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"# Naive Bayes Classification\n",
"\n",
"Before we worry about complex optimization algorithms or GPUs, we can already deploy our first classifier, relying only on simple statistical estimators and our understanding of conditional independence. Learning is all about making assumptions. If we want to classify a new data point that we've never seen before we have to make some assumptions about which data points are *similar* to each other. \n",
"\n",
"One popular (and remarkably simple) algorithm is the Naive Bayes Classifier. Note that one natural way to express the classification task is via the probabilistic question: *what is the most likely label given the features?*. Formally, we wish to output the prediction $\\hat{y}$ given by the expression:\n",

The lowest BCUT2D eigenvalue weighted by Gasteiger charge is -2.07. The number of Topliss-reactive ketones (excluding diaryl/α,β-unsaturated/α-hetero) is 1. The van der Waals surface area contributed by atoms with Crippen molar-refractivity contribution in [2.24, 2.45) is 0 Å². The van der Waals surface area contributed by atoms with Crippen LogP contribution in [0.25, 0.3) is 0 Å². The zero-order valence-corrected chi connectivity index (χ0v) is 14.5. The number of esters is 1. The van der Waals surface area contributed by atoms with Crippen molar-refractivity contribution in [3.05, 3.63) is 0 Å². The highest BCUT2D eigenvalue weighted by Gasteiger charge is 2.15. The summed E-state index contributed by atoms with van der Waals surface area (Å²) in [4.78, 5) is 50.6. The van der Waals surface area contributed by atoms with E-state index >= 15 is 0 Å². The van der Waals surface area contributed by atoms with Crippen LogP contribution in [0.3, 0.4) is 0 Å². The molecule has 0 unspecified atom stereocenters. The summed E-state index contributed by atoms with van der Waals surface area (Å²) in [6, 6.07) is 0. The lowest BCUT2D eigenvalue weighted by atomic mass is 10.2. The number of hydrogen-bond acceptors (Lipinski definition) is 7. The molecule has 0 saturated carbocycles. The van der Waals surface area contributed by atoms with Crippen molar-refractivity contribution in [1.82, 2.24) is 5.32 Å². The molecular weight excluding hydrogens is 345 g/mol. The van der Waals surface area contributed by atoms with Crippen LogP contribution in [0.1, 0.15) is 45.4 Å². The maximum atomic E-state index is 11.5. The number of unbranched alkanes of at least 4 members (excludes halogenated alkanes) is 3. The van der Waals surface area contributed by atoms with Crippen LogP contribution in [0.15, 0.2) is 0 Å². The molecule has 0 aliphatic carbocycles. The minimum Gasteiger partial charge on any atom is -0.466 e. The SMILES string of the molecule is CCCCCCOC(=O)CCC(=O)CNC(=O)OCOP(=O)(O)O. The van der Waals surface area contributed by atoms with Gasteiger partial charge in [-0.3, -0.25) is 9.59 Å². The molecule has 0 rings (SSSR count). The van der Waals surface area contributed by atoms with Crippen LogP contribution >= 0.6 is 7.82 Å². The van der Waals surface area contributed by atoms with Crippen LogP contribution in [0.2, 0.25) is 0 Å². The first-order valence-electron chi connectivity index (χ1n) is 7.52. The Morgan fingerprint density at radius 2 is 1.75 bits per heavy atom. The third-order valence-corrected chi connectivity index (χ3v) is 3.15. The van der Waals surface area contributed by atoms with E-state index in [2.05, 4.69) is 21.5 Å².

"\n",
"$$\\hat{y} = \\text{argmax}_y \\> p(y | \\mathbf{x})$$\n",
"\n",
"Unfortunately, this requires that we estimate $p(y | \\mathbf{x})$ for every value of $\\mathbf{x} = x_1, ..., x_d$. Imagine that each feature could take one of $2$ values. For example, the feature $x_1 = 1$ might signify that the word apple appears in a given document and $x_1 = 1$ would signify that it does not. If we had $30$ such binary features, that would mean that we need to be prepared to classify any of $2^{30}$ (over 1 billion!) possible values of the input vector $\\mathbf{x}$. \n",
"\n",
"Moreover, where is the learning? If we need to see every single possible example in order to predict the corresponding label then we're not really learning a pattern but just memorizing the dataset. Fortunately, by making some assumptions about conditional independence, we can introduce some inductive bias and build a model capable of generalizing from a comparatively modest selection of training examples. \n",
"\n",
"To begin, let's use Bayes Theorem, to express the classifier as \n",
"\n",
"$$\\hat{y} = \\text{argmax}_y \\> \\frac{p( \\mathbf{x} | y) p(y)}{p(\\mathbf{x})}$$\n",